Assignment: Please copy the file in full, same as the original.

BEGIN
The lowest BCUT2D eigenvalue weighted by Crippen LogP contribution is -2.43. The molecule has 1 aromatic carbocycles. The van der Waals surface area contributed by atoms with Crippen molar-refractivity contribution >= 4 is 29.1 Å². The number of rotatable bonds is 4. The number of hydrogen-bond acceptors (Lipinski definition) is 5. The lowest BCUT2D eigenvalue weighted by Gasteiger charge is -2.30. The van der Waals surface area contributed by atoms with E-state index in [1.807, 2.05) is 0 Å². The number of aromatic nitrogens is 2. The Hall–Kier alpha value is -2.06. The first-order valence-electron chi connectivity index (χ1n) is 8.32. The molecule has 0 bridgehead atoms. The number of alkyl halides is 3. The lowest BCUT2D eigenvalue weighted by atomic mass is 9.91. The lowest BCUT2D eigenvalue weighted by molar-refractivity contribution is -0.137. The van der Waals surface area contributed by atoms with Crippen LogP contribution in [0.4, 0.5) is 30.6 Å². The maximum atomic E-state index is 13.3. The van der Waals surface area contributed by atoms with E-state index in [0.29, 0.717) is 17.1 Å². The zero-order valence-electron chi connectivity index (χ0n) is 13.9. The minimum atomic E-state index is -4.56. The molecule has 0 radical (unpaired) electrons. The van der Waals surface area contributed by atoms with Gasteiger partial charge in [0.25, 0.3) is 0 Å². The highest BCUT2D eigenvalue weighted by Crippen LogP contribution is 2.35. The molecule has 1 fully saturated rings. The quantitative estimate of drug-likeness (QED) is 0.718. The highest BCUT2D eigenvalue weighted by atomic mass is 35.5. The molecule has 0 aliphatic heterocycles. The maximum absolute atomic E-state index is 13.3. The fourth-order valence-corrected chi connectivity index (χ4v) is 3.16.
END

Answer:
The lowest BCUT2D eigenvalue weighted by Crippen LogP contribution is -2.43. The molecule has 1 aromatic carbocycles. The van der Waals surface area contributed by atoms with Crippen molar-refractivity contribution >= 4 is 29.1 Å². The number of rotatable bonds is 4. The number of hydrogen-bond acceptors (Lipinski definition) is 5. The lowest BCUT2D eigenvalue weighted by Gasteiger charge is -2.30. The van der Waals surface area contributed by atoms with E-state index in [1.807, 2.05) is 0 Å². The number of aromatic nitrogens is 2. The Hall–Kier alpha value is -2.06. The first-order valence-electron chi connectivity index (χ1n) is 8.32. The molecule has 0 bridgehead atoms. The number of alkyl halides is 3. The lowest BCUT2D eigenvalue weighted by atomic mass is 9.91. The lowest BCUT2D eigenvalue weighted by molar-refractivity contribution is -0.137. The van der Waals surface area contributed by atoms with Crippen LogP contribution in [0.4, 0.5) is 30.6 Å². The maximum atomic E-state index is 13.3. The van der Waals surface area contributed by atoms with E-state index in [0.29, 0.717) is 17.1 Å². The zero-order valence-electron chi connectivity index (χ0n) is 13.9. The minimum atomic E-state index is -4.56. The molecule has 0 radical (unpaired) electrons. The van der Waals surface area contributed by atoms with Gasteiger partial charge in [0.25, 0.3) is 0 Å². The highest BCUT2D eigenvalue weighted by Crippen LogP contribution is 2.35. The molecule has 1 fully saturated rings. The quantitative estimate of drug-likeness (QED) is 0.718. The highest BCUT2D eigenvalue weighted by atomic mass is 35.5. The molecule has 0 aliphatic heterocycles. The maximum absolute atomic E-state index is 13.3. The fourth-order valence-corrected chi connectivity index (χ4v) is 3.16.